The month of November

President names first engraver
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Published : 10/26/11
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Numismatic events during the month of November include:

Week of Nov. 1 to 5

Nov. 1, 1858, pioneer coin dealer Edward Cogan sells date set of large cents creating flurry of newspaper press coverage.

Nov. 2, 1835, U.S. purchases Charlotte Mint site for $1,500.

Nov. 3, 1860, James Ross Snowden issues his last Mint director’s report.

Nov. 4, 1862, angry mobs riot in Cincinnati over lack of postage currency.

Nov. 5, 1979, New England Rare Coin Partnership I offers $10 million in subscriptions in units of $500 each.

Week of Nov. 6 to 12

Nov. 6, 1963, first Series 1963 $1 Federal Reserve notes printed.

Nov. 7, 1885, Carson City Mint closed.

Nov. 8, 2005, IRS demands access to coin dealers’ anti-money laundering plans required under provisions of Patriot Act.

Nov. 9, 1871, Charles J. Whiting, 34 John St., in New York City, passes circulars to supply “perfectly executed counterfeit notes of the Bank of England at low rates.”

Nov. 10, 1978, President Jimmy Carter signs legislation authorizing half-ounce and 1-ounce American Arts Gold Medallions.

Nov. 12, 1936, San Francisco-Oakland Bay Bridge, commemorated on U.S. half dollar, opens to public use.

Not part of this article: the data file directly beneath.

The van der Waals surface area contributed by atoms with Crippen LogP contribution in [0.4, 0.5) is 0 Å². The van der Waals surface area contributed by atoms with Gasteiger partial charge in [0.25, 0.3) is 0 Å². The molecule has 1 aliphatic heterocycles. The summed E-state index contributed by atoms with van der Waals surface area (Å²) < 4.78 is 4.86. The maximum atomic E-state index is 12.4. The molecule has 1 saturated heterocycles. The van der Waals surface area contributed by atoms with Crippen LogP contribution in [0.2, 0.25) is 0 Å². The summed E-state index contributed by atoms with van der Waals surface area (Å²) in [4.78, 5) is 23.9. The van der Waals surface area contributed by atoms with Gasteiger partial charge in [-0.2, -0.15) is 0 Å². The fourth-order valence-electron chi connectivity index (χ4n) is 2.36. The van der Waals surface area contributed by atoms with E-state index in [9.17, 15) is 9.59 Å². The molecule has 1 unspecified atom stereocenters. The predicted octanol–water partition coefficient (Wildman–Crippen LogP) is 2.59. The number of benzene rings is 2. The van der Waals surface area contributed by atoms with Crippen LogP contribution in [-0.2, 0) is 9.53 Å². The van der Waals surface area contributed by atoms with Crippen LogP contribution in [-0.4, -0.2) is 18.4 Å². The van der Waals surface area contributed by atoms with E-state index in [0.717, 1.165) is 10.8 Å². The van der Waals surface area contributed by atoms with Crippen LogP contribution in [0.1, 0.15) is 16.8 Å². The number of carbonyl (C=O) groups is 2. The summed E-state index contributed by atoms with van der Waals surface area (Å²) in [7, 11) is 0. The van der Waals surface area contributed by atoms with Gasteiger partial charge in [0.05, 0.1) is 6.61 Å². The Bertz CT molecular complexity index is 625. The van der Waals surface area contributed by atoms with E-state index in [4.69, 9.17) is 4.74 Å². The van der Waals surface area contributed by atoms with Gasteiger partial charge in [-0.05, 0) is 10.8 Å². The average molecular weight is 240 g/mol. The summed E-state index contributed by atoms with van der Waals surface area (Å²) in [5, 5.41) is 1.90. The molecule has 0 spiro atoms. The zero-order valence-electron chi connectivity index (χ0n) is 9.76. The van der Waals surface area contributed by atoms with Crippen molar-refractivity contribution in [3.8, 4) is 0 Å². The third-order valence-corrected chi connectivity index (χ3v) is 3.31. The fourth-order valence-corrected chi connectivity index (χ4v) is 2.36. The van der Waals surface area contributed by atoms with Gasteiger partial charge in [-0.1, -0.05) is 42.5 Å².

Week of Nov. 13 to 19

Nov. 15, 1753, Pennsylvania Gazette warns of great quantities of imported counterfeit English halfpence.

Nov. 17, 1863, Bangs & Co. Woodward Collection sale held.

Nov. 19, 1892, first ceremonial striking of 1892 World’s Columbian Exposition half dollar.

Week of Nov. 20 to 26

Nov. 20, 1933, U.S. Treasury Secretary Henry Morgenthau orders Treasury Department news releases to be released only by himself or press contact.

Nov. 21, 1814, New York City Common Council approves additional issue of $25,000 in small change bills.

Nov. 22, 1963, Col. Grover Criswell Jr. announces opening of his Criswell’s Money Museum, St. Petersburg Beach, Fla.

Nov. 23, 1793, President Washington commissions Robert Scot as Mint engraver.

Nov. 24, 1900, William M. Meredith appointed director of Bureau of Engraving and Printing.

Nov. 25, 1955, Kagin’s holds its 200th numismatic auction.

Nov. 26, 1867, Congress demands of President Andrew Johnson an accounting of all pardons he has conveyed to people accused of counterfeiting.

Week of Nov. 27 to 30

Nov. 27, 1913, U.S. coin designers James Earle Fraser and Laura Gardin wed.

Nov. 28, 1950, British East Caribbean Territories introduce dollar-denominated currency.

Nov. 30, 1818, House of Representatives appoints special committee to report on the condition of the Bank of the United States.

Fred Reed has been a collector and writer for many years. If you have additions or comments, you can reach him at www.fredwritesright.com or P.O. Box 118162, Carrollton, TX 75011-8162 and include a self-addressed, stamped envelope.

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